Almost a year has passed since Intel launched their new Nehalem processors. However, we can’t claim that these CPUs have become very popular among computer users since then. Although Nehalem processors do provide higher performance than the Core 2 generation solutions, they didn’t enjoy very high demand. Even according to statistics from the CPU-Z utility database, which many enthusiasts refer to, the share of computer systems built around Core i7 CPUs is currently only a little over 10%.
The reasons for this relatively weak public interest towards Core i7 CPUs is pretty clear: they are extremely expensive and use their own LGA1366 platform including special mainboards and DDR3 SDRAM, which ends up being just as substantial investment as the CPU itself. However, Intel hasn’t been too upset about Nehalem processors being not very popular among individual computer enthusiasts so far. The company’s primary goal at this point was strengthening their positions in the server market. And this CPU turned out an excellent solution in the multi-processor segment. The new QPI bus with point-to-point topology connecting processors with one another as well as the memory controller integrated into each CPU become those essential components that put the performance of Nehalem based server solutions on a new quality level. As for the desktop users, they can’t really feel the effect of all these advantages that is the server processor for desktop applications represented by Core i7 has not yet become a sales hit.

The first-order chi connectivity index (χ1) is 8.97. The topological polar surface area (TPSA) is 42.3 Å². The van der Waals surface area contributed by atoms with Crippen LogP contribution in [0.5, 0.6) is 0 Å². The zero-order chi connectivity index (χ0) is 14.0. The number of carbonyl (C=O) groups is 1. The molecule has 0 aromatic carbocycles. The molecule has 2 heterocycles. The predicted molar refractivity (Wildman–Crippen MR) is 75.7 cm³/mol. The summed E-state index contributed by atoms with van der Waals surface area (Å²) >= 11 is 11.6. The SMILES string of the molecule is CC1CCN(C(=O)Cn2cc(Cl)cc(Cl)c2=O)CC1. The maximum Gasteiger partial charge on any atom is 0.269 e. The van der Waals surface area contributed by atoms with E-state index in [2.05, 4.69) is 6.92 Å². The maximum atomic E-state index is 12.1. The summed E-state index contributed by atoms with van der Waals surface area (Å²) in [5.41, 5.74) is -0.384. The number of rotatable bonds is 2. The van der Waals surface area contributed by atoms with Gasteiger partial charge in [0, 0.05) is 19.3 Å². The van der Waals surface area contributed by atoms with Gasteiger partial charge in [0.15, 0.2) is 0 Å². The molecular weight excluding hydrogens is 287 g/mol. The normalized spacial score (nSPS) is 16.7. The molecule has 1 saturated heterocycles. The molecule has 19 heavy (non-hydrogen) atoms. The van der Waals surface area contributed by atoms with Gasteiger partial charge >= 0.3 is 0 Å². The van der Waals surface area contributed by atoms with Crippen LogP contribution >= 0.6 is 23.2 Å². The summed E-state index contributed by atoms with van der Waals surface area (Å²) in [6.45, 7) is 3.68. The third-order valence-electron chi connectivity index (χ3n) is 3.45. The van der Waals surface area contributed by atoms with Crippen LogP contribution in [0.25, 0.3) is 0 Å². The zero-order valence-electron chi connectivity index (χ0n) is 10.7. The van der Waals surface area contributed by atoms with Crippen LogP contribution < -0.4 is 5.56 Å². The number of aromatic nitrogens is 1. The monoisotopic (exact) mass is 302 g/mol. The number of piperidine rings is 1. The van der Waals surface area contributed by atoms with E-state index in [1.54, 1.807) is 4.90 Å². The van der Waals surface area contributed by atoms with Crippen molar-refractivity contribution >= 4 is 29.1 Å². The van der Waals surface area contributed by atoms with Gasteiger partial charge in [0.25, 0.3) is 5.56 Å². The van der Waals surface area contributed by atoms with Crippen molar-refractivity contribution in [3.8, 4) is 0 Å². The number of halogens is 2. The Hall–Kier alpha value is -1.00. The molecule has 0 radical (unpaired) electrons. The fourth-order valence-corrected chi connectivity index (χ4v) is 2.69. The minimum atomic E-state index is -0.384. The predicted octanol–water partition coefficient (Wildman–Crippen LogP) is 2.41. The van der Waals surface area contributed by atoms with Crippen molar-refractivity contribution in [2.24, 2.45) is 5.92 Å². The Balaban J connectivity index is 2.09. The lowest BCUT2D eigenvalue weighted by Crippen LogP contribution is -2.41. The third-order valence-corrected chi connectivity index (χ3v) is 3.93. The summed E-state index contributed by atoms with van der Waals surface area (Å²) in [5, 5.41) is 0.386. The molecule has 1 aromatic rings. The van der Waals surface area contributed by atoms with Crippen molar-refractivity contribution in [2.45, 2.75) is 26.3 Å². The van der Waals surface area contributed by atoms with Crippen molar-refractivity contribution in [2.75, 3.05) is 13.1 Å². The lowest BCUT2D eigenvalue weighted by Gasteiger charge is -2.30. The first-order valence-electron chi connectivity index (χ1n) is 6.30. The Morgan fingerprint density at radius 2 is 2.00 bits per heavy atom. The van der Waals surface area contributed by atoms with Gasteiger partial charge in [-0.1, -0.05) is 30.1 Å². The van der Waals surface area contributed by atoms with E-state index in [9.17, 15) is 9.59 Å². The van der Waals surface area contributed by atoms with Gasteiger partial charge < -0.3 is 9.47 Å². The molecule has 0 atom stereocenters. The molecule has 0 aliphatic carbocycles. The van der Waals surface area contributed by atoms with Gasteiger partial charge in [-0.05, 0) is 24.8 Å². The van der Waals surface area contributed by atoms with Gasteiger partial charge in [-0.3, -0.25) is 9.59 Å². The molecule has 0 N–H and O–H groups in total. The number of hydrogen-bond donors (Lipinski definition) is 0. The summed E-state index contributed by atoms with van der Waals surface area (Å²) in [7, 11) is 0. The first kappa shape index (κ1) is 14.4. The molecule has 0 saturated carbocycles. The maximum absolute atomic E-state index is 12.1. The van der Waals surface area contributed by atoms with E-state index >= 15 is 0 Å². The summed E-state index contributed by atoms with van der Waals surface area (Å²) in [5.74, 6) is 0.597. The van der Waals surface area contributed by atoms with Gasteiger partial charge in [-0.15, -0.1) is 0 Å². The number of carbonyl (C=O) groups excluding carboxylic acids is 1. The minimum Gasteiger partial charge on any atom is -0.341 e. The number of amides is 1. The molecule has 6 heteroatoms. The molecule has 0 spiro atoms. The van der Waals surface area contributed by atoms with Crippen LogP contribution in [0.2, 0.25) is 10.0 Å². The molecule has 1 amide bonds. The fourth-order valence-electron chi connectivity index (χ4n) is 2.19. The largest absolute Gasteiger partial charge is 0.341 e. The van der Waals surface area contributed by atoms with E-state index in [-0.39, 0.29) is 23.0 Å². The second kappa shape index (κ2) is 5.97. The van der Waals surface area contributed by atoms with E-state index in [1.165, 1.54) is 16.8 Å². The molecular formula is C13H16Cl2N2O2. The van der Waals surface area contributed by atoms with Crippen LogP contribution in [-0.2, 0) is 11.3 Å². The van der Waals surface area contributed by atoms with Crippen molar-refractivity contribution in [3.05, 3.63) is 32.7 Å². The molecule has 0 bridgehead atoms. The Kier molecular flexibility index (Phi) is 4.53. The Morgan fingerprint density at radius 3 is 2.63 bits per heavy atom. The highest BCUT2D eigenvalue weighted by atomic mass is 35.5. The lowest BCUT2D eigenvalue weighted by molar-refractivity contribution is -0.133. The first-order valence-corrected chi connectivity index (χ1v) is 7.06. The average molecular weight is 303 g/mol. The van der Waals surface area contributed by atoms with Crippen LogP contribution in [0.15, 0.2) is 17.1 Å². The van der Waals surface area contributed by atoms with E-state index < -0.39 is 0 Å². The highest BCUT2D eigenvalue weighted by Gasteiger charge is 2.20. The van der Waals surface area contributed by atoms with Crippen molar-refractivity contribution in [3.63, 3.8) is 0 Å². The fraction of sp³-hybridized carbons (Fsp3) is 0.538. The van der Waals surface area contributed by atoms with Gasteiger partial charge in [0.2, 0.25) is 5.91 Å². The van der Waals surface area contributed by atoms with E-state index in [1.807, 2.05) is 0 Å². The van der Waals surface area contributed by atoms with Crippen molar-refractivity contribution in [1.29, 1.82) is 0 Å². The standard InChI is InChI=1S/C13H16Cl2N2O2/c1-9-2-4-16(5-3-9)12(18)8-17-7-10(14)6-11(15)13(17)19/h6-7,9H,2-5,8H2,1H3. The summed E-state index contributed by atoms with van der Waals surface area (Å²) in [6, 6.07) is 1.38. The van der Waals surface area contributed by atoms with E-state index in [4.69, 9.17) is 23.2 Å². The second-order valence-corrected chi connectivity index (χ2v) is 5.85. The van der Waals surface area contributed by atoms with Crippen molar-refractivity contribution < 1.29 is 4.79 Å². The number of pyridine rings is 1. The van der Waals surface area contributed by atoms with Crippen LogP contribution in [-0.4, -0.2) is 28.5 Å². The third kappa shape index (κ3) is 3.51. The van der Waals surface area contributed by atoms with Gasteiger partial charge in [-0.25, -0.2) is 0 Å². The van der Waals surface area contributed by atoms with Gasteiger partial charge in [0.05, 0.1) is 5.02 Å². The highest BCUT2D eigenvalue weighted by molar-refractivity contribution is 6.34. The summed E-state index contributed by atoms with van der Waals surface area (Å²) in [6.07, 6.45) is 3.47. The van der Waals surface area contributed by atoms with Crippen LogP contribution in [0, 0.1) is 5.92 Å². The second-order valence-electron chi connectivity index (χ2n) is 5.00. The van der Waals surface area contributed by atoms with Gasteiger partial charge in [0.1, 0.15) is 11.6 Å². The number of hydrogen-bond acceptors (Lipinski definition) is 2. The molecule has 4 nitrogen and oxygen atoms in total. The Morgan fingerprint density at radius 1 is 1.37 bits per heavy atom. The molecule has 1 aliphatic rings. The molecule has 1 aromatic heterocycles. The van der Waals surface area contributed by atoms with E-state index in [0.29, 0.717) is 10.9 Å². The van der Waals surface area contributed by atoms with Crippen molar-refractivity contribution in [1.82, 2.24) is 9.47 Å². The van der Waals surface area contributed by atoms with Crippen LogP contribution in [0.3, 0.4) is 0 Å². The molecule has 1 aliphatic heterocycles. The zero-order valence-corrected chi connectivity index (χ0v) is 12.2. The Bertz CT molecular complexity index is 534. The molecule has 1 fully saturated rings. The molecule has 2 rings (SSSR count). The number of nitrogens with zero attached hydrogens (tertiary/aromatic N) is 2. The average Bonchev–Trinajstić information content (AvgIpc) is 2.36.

However, the previous Core 2 processor generation continued to maintain its desktop market share outperforming the competitor’s solutions and offering quite sufficient performance for typical user tasks even after Nehalem launch. Only now things started changing a little: AMD has finally mastered 45 nm manufacturing technology, which allowed them to start mass production of Phenom II CPUs capable of competing against Core 2 in performance (with a certain proviso). Of course, Intel wasn’t too happy about it that is why they chose to offer a dramatic refresh of their mainstream platform this fall. This is in fact a pretty logical refresh that is why it was quite predictable as well: starting today processors on Nehalem microarchitecture will be used not only in high-end systems, but also in mainstream platforms. Moreover, Intel doesn’t seem to be concerned about the high price of the LGA1366 platform at all, because they are going to upgrade the mainstream segment with a new LGA1156 socket, new chipset and new mainboards. All these new hardware components should become more affordable for the mainstream user community due to slight architectural modifications in processors and systems. So, our today’s article is going to talk about the new platform composed of these hardware components.